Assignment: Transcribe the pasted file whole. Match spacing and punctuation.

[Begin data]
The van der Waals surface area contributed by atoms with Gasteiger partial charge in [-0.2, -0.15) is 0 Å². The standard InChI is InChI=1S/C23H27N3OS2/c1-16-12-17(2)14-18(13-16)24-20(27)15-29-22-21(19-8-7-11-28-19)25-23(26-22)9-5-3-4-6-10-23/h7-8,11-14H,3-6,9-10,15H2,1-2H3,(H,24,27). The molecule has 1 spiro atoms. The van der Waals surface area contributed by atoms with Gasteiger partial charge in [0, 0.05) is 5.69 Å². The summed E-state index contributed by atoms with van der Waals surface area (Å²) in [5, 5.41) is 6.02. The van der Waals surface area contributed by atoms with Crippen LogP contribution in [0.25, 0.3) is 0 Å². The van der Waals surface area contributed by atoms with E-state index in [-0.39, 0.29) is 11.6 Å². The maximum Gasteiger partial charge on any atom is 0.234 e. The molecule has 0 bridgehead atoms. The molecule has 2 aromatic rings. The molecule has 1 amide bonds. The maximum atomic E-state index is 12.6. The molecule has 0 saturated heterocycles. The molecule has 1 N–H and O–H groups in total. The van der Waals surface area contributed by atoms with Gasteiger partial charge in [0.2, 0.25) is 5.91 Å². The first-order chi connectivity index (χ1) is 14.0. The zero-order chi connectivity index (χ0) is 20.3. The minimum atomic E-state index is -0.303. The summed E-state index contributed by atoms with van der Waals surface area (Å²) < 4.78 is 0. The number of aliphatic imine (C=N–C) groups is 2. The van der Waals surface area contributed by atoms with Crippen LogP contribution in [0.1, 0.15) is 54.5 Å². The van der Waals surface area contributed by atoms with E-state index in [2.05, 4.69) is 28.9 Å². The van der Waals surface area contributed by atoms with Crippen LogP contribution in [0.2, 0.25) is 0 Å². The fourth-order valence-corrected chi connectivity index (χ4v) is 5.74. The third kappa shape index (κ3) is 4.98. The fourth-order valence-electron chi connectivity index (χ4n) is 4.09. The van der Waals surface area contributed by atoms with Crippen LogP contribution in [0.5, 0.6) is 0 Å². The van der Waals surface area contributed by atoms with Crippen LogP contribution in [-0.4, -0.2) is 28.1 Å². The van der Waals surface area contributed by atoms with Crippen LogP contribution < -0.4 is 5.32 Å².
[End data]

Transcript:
The van der Waals surface area contributed by atoms with Gasteiger partial charge in [-0.2, -0.15) is 0 Å². The standard InChI is InChI=1S/C23H27N3OS2/c1-16-12-17(2)14-18(13-16)24-20(27)15-29-22-21(19-8-7-11-28-19)25-23(26-22)9-5-3-4-6-10-23/h7-8,11-14H,3-6,9-10,15H2,1-2H3,(H,24,27). The molecule has 1 spiro atoms. The van der Waals surface area contributed by atoms with Gasteiger partial charge in [0, 0.05) is 5.69 Å². The summed E-state index contributed by atoms with van der Waals surface area (Å²) in [5, 5.41) is 6.02. The van der Waals surface area contributed by atoms with Crippen LogP contribution in [0.25, 0.3) is 0 Å². The van der Waals surface area contributed by atoms with E-state index in [-0.39, 0.29) is 11.6 Å². The maximum Gasteiger partial charge on any atom is 0.234 e. The molecule has 0 bridgehead atoms. The molecule has 2 aromatic rings. The molecule has 1 amide bonds. The maximum atomic E-state index is 12.6. The molecule has 0 saturated heterocycles. The molecule has 1 N–H and O–H groups in total. The van der Waals surface area contributed by atoms with Gasteiger partial charge in [0.2, 0.25) is 5.91 Å². The first-order chi connectivity index (χ1) is 14.0. The zero-order chi connectivity index (χ0) is 20.3. The minimum atomic E-state index is -0.303. The summed E-state index contributed by atoms with van der Waals surface area (Å²) < 4.78 is 0. The number of aliphatic imine (C=N–C) groups is 2. The van der Waals surface area contributed by atoms with Crippen LogP contribution in [0.1, 0.15) is 54.5 Å². The van der Waals surface area contributed by atoms with E-state index in [2.05, 4.69) is 28.9 Å². The van der Waals surface area contributed by atoms with Crippen LogP contribution in [0.2, 0.25) is 0 Å². The fourth-order valence-corrected chi connectivity index (χ4v) is 5.74. The third kappa shape index (κ3) is 4.98. The fourth-order valence-electron chi connectivity index (χ4n) is 4.09. The van der Waals surface area contributed by atoms with Crippen LogP contribution in [0.5, 0.6) is 0 Å². The van der Waals surface area contributed by atoms with Crippen LogP contribution in [-0.4, -0.2) is 28.1 Å². The van der Waals surface area contributed by atoms with Crippen LogP contribution < -0.4 is 5.32 Å².